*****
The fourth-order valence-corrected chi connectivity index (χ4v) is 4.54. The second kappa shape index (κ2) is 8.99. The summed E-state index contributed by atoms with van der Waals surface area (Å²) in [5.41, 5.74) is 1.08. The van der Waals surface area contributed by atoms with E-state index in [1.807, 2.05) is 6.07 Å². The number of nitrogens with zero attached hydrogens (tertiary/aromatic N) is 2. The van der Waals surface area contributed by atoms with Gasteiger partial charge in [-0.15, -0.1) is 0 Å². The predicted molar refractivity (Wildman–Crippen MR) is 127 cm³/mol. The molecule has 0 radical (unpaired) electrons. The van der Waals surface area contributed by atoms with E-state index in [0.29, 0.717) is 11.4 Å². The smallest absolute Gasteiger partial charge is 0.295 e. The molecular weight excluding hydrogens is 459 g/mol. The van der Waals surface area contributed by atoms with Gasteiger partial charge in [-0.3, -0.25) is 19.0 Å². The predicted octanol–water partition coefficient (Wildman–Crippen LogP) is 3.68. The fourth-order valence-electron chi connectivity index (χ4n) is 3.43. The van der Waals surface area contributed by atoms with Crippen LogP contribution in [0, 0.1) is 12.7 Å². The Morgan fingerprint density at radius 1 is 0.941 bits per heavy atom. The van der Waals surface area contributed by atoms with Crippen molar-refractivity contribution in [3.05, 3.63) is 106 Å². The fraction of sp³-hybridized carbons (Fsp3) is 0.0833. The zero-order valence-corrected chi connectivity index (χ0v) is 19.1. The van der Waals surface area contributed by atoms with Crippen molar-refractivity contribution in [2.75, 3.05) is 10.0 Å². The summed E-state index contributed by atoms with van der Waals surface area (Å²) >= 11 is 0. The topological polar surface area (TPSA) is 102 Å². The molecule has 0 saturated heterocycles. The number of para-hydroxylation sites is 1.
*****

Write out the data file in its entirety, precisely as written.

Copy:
The fourth-order valence-corrected chi connectivity index (χ4v) is 4.54. The second kappa shape index (κ2) is 8.99. The summed E-state index contributed by atoms with van der Waals surface area (Å²) in [5.41, 5.74) is 1.08. The van der Waals surface area contributed by atoms with E-state index in [1.807, 2.05) is 6.07 Å². The number of nitrogens with zero attached hydrogens (tertiary/aromatic N) is 2. The van der Waals surface area contributed by atoms with Gasteiger partial charge in [-0.15, -0.1) is 0 Å². The predicted molar refractivity (Wildman–Crippen MR) is 127 cm³/mol. The molecule has 0 radical (unpaired) electrons. The van der Waals surface area contributed by atoms with E-state index in [0.29, 0.717) is 11.4 Å². The smallest absolute Gasteiger partial charge is 0.295 e. The molecular weight excluding hydrogens is 459 g/mol. The van der Waals surface area contributed by atoms with Gasteiger partial charge in [-0.3, -0.25) is 19.0 Å². The predicted octanol–water partition coefficient (Wildman–Crippen LogP) is 3.68. The fourth-order valence-electron chi connectivity index (χ4n) is 3.43. The van der Waals surface area contributed by atoms with Crippen LogP contribution in [0, 0.1) is 12.7 Å². The Morgan fingerprint density at radius 1 is 0.941 bits per heavy atom. The van der Waals surface area contributed by atoms with Crippen molar-refractivity contribution in [3.05, 3.63) is 106 Å². The fraction of sp³-hybridized carbons (Fsp3) is 0.0833. The zero-order valence-corrected chi connectivity index (χ0v) is 19.1. The van der Waals surface area contributed by atoms with Crippen molar-refractivity contribution in [2.75, 3.05) is 10.0 Å². The summed E-state index contributed by atoms with van der Waals surface area (Å²) >= 11 is 0. The topological polar surface area (TPSA) is 102 Å². The molecule has 0 saturated heterocycles. The number of para-hydroxylation sites is 1.